As the distillery grew, Hall turned to a series of innovative bottlings. Having worked all his life in wine and whisky production, Hall knew very well the characteristics imparted by oak, whether European or American, the latter being the oak traditionally used in the Canadian whisky industry. But he had always wondered how whisky would taste if aged in Canadian oak, a slower-growing, denser wood than its American counterpart.

Speculation gave way to reality with the discovery of a stand of massive oak trees along the Grand River, just 65 km from the distillery, trees that were soon due for harvesting. The giants were roughly 150 years old, meaning they must have been planted near the time of the birth of Canada as a country. Hall purchased the trees, left the logs for a time to dry, then, with no cooperages in Canada, had them shipped to the U.S. for production into barrels. Following custom charring, back they came, thirsty for Canadian whisky.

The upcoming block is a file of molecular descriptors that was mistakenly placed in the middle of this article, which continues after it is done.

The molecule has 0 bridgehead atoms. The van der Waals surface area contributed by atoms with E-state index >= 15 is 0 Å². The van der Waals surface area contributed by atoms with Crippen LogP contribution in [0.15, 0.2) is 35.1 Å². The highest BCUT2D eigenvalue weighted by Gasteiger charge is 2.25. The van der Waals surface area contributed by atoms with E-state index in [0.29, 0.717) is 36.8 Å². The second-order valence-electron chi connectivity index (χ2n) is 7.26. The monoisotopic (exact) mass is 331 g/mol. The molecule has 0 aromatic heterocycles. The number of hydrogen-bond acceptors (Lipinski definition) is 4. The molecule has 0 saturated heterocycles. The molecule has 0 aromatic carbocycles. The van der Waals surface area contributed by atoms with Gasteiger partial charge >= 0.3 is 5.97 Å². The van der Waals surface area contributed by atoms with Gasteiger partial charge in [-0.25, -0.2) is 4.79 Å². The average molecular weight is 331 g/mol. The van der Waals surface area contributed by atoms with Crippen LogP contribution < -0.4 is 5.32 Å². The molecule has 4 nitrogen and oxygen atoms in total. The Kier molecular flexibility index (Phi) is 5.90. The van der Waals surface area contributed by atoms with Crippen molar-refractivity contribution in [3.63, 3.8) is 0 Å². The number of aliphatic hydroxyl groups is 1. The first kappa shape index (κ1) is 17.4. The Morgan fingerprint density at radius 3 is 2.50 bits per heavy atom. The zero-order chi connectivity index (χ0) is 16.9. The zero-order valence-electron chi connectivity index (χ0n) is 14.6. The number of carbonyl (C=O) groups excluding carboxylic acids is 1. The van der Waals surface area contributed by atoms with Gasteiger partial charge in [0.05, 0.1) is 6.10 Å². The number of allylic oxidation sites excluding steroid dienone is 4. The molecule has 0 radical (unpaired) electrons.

In a process he calls “meritage”, Hall aged the rye, corn, and barley distillates separately before bringing all three together for a final maturation in the Canadian oak. The result is a unique, award-winning, ultra-Canadian blend. Confederation Oak Reserve — a touch of Canadian history blended with it.

THE BOOK

The View from Castle Rock is an unlikely, perhaps inspired, combination — part memoir, part fiction, part documentation. It is an attempt to provide a book structure that brings together investigation into the author’s own family history with stories she considered too personal for previous collections. In the hands of a lesser writer it might prove tedious business. Although there are occasions when the narrative does fail the reader (yes, the spelling of whisky with an “e”!), these  lapses are few, and are quickly put aside, for this may be the closest we will ever get to a Munro autobiography.